Niklas Savander thinks the company can't add enough value to make them worthwhile.
Nokia executives have been facing a barrage of questions recently about why the company doesn't abandon Symbian and MeeGo in favour of Google's Android OS.
EVP and general manager for markets Niklas Savander has restated the company's opposition to such a move, in a long and interesting interview with CNET.
He describes Nokia's "very strong belief that we need to be more than just an electronics manufacturer" as the reason for not adopting a fourth mobile OS after Symbian, Series 40 and MeeGo.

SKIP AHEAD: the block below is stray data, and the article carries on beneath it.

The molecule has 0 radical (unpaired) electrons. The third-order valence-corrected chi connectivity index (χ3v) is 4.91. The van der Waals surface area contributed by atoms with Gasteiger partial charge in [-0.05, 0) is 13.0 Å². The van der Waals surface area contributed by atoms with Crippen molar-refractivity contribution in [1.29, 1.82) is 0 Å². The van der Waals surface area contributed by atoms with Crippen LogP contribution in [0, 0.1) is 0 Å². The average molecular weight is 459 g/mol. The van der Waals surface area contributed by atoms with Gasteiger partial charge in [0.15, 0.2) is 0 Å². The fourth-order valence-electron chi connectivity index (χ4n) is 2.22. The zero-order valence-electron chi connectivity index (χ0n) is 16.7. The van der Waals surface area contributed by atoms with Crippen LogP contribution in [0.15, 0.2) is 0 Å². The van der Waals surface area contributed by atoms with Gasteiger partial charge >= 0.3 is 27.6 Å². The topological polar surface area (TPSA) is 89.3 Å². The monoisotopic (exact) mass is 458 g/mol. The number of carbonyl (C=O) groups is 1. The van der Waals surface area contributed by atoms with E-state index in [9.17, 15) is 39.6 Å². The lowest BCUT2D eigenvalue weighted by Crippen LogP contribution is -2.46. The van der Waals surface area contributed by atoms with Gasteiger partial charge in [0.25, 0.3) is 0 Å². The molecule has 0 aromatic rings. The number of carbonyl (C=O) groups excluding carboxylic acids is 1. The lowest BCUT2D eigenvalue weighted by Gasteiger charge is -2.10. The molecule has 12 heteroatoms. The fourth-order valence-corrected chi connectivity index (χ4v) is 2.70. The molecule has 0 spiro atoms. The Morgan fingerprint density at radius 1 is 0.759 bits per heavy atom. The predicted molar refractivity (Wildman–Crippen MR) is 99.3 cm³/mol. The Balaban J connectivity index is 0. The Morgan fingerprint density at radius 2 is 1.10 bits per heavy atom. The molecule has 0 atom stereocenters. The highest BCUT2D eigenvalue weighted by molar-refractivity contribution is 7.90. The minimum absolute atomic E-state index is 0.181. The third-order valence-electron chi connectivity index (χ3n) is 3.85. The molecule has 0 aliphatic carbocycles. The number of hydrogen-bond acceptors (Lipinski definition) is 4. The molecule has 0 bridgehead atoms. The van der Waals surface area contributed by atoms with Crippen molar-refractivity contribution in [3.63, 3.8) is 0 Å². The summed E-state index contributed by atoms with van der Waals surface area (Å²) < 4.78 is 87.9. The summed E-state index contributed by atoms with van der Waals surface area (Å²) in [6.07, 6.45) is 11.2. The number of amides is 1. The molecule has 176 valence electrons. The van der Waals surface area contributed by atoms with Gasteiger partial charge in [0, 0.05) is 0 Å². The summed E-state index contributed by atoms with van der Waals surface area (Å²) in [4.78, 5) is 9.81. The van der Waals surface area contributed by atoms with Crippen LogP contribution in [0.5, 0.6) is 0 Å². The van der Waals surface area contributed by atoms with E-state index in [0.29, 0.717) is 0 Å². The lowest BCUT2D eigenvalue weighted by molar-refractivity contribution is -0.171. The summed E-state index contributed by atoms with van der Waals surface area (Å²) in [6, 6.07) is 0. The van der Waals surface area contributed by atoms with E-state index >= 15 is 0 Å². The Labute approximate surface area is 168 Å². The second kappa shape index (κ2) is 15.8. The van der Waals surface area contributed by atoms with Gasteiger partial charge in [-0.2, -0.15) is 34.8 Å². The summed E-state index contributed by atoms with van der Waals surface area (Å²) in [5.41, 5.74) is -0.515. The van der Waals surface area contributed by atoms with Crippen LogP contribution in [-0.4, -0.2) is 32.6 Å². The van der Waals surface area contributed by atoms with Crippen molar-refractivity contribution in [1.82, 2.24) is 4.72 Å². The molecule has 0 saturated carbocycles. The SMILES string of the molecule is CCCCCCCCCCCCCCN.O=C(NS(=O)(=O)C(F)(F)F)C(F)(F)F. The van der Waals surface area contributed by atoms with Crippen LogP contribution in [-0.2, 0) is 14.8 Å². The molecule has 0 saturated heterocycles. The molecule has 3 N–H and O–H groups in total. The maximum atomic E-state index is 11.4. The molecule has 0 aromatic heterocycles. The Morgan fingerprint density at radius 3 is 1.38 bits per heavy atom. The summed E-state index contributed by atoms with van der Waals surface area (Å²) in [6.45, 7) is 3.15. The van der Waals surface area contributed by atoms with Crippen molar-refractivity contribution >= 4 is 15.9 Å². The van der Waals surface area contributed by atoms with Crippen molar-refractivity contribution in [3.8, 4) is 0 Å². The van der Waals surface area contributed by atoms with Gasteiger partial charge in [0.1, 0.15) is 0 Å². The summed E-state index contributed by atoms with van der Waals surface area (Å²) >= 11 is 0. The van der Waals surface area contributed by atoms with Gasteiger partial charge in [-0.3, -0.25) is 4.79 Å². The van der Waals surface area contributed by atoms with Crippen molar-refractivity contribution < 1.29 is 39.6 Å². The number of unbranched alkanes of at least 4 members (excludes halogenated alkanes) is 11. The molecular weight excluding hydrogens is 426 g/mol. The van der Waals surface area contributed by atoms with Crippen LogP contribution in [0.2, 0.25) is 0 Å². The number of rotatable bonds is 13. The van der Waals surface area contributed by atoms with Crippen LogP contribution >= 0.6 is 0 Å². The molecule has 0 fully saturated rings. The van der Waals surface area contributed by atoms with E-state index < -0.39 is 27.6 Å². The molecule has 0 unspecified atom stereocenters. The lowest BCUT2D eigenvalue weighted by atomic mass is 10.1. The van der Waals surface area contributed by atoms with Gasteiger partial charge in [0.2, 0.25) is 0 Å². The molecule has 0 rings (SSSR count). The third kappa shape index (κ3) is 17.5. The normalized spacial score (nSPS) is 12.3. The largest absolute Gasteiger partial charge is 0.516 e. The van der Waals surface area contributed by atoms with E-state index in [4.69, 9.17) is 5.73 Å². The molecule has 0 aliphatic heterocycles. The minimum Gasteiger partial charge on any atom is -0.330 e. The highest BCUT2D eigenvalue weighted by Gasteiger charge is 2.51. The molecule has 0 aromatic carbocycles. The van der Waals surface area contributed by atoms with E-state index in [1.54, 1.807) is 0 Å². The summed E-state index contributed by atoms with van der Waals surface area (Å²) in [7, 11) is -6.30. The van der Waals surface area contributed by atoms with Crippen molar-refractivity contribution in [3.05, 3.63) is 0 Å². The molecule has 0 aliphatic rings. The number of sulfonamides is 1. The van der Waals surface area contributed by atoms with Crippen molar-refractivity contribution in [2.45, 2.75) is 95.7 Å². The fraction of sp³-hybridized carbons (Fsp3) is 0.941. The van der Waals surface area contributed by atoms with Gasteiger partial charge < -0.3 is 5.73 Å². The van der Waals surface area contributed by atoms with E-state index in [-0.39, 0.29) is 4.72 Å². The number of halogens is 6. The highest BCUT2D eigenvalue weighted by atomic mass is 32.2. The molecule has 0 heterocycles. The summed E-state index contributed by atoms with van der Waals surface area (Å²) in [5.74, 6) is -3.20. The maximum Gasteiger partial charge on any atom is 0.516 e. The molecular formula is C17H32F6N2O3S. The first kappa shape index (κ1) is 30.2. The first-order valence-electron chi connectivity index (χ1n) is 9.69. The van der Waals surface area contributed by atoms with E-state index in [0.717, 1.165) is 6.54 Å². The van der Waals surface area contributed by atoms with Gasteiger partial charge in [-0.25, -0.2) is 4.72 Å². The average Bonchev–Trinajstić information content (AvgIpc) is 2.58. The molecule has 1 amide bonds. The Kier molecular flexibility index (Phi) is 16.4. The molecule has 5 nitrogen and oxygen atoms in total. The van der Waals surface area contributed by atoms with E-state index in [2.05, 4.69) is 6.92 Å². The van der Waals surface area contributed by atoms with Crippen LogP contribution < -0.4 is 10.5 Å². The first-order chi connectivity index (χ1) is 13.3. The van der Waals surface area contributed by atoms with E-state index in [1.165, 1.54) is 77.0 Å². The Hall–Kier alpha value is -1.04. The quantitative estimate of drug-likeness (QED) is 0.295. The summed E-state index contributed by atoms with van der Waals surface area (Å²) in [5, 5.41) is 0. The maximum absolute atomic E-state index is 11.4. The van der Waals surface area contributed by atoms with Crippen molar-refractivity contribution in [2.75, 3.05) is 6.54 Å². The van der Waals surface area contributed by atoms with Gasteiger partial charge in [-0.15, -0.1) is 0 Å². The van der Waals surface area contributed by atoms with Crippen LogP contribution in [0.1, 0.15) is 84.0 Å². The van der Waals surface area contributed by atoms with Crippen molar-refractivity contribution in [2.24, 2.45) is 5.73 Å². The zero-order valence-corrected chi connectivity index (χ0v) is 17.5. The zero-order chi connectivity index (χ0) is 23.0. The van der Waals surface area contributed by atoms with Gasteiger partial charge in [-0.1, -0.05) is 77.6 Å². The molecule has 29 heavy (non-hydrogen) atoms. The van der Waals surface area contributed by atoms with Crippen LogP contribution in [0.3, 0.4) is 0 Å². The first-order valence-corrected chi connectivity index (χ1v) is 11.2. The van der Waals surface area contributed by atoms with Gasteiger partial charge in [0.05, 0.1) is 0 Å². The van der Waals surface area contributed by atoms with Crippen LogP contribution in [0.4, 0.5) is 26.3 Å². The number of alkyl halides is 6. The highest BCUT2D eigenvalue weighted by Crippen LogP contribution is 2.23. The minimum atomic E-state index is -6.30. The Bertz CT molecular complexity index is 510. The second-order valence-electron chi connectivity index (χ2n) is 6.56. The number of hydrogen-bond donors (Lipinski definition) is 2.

"We need to be confident that we can add a significant amount of value on top of whatever platform we choose," says Savander.
"Currently, we don't think the platforms out there which we are not using - Android and Microsoft - offers an incremental opportunity for us to add value that would sustain a competitive advantage over somebody else. So, no plans."
That said, plans can change, especially when there is a new CEO taking stock of the company's strategy. That said, Stephen Elop has also publicly stated that Nokia remains committed to Symbian and MeeGo.
Elsewhere in his CNET interview, Savander says that Nokia sees Symbian extending down into its cheaper handsets; that it has no plans to bring the Symbian OS in-house; and that Nokia's Booklet 3G netbook was disappointing in terms of pure sales, but "money well-spent for trial purposes" as Nokia mulls its approach to the tablet market.